In Markets "In a Nutshell"

Markets “In a Nutshell” for February 6, 2023

Investment Week at a Glance

Stocks finished higher for the week.  The Dow Jones Industrial Average fell 0.20%, the S&P 500 was up 1.60%, and the NASDAQ rose 3.30%. Foreign stocks (MSCI EAFE) were also up, rising 1.20%. Bond prices were up for the week, with the 10-year U.S. Treasury ending the week at 3.52%.  (Data source: Wall Street Journal)

Fed Raises Rates

Once again, the Federal Reserve has raised rates, this time a smaller rate hike at 0.25%. Although this rate hike was once again expected, the market made a move higher as Fed Chair Powell spoke as investors see a possible pause in hikes in the near future. The biggest moves higher came in growth stocks once again as they tend to benefit the most when interest rates slow down and move lower. This is shown as the NASDAQ is up over 14% in just this year compared to the Dow Jones which has fewer growth stocks, which is only up 2%. Higher interest rates tend to curb growth as borrowing money gets more expensive. The most applicable example for most Americans is mortgage rates and having a higher monthly payment when buying a new house. This is the same case for companies borrowing money to grow their businesses no matter how big.

January Jobs Report

Although many are fearful of a possible recession, the labor market continues to be one of the strongest in history. The economy added 517,000 jobs last month pushing unemployment lower to 3.4%, the lowest since 1969. The only time we have seen lower is post WWII in 1951-1953. This would suggest that the economy is still strong as the Fed has raised rates but not caused too many layoffs. Although some companies have announced layoffs, it tends to be more focused on tech companies that overhired during the Pandemic as their businesses were booming. Another positive in the jobs report was that wage growth slowed to 4.4% which may not sound like a positive but could cause the Fed to pause rate hikes sooner as that has a direct impact on inflation. As wage growth slows companies do not have the need to increase prices as quickly as labor tends to be the biggest cost for most companies.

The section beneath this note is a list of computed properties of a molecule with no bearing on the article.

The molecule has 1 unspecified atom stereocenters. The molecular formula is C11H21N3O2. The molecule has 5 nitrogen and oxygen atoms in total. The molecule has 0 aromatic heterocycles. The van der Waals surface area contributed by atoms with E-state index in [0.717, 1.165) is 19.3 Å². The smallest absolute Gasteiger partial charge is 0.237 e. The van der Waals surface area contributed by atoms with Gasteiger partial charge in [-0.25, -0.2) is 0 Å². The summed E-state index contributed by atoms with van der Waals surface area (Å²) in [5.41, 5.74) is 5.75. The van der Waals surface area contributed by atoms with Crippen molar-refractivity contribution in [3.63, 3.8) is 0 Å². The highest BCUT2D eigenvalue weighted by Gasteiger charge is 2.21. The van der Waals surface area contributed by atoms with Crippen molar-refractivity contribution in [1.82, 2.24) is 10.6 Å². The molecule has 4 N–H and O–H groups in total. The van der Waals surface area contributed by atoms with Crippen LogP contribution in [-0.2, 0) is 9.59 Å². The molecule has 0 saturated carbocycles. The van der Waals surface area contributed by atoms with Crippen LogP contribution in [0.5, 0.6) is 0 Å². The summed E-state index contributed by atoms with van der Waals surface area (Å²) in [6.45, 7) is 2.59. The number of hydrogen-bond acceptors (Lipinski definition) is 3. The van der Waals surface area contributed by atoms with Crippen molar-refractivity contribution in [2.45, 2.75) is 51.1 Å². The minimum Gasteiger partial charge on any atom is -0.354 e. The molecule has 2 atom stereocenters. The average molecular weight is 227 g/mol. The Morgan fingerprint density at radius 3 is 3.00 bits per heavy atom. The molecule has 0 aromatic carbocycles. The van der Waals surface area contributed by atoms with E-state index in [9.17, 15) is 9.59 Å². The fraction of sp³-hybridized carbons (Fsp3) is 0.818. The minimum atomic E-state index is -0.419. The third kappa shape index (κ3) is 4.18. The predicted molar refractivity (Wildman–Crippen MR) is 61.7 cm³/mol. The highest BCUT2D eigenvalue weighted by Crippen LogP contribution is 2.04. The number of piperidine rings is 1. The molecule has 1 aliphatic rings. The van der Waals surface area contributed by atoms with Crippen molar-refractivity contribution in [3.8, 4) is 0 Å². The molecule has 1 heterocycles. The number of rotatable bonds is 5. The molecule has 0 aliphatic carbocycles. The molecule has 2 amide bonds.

How many jobs openings are there currently in the United States? (Scroll Down for Answer)

  1.    11 million
  2.    12 million
  3.    13 million
  4.    14 million






























Answer below.



Have a Great Week!











1)   11 million.  Job openings increased despite adding over half a million jobs in January. This continues to support the strong labor market as companies still are looking for workers and there continues to be more openings than unemployed people.